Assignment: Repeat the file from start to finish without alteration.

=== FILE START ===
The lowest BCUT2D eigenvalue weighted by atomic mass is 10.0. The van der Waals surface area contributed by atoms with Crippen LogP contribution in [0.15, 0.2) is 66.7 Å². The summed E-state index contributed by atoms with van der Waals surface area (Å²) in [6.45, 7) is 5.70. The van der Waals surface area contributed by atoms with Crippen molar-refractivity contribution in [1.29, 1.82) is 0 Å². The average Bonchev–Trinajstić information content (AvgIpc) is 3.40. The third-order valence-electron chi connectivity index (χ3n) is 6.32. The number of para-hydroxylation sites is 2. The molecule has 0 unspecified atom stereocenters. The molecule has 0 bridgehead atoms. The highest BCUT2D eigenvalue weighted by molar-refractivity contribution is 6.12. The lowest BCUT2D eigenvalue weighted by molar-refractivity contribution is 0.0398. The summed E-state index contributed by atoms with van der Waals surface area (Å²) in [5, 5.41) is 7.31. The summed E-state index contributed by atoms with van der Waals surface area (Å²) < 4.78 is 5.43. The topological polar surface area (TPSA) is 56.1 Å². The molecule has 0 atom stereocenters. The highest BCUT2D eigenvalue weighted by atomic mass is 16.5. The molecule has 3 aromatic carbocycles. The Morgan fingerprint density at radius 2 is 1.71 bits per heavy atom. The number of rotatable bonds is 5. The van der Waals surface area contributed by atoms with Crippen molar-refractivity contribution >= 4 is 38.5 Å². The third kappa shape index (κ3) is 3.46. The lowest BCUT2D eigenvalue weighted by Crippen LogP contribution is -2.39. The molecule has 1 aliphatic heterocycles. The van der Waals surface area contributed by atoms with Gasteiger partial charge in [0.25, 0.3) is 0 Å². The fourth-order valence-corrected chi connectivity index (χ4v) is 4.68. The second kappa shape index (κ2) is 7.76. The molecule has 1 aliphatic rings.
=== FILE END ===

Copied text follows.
The lowest BCUT2D eigenvalue weighted by atomic mass is 10.0. The van der Waals surface area contributed by atoms with Crippen LogP contribution in [0.15, 0.2) is 66.7 Å². The summed E-state index contributed by atoms with van der Waals surface area (Å²) in [6.45, 7) is 5.70. The van der Waals surface area contributed by atoms with Crippen molar-refractivity contribution in [1.29, 1.82) is 0 Å². The average Bonchev–Trinajstić information content (AvgIpc) is 3.40. The third-order valence-electron chi connectivity index (χ3n) is 6.32. The number of para-hydroxylation sites is 2. The molecule has 0 unspecified atom stereocenters. The molecule has 0 bridgehead atoms. The highest BCUT2D eigenvalue weighted by molar-refractivity contribution is 6.12. The lowest BCUT2D eigenvalue weighted by molar-refractivity contribution is 0.0398. The summed E-state index contributed by atoms with van der Waals surface area (Å²) in [5, 5.41) is 7.31. The summed E-state index contributed by atoms with van der Waals surface area (Å²) < 4.78 is 5.43. The topological polar surface area (TPSA) is 56.1 Å². The molecule has 0 atom stereocenters. The highest BCUT2D eigenvalue weighted by atomic mass is 16.5. The molecule has 3 aromatic carbocycles. The Morgan fingerprint density at radius 2 is 1.71 bits per heavy atom. The number of rotatable bonds is 5. The van der Waals surface area contributed by atoms with Crippen molar-refractivity contribution >= 4 is 38.5 Å². The third kappa shape index (κ3) is 3.46. The lowest BCUT2D eigenvalue weighted by Crippen LogP contribution is -2.39. The molecule has 1 aliphatic heterocycles. The van der Waals surface area contributed by atoms with Gasteiger partial charge in [0.25, 0.3) is 0 Å². The fourth-order valence-corrected chi connectivity index (χ4v) is 4.68. The second kappa shape index (κ2) is 7.76. The molecule has 1 aliphatic rings.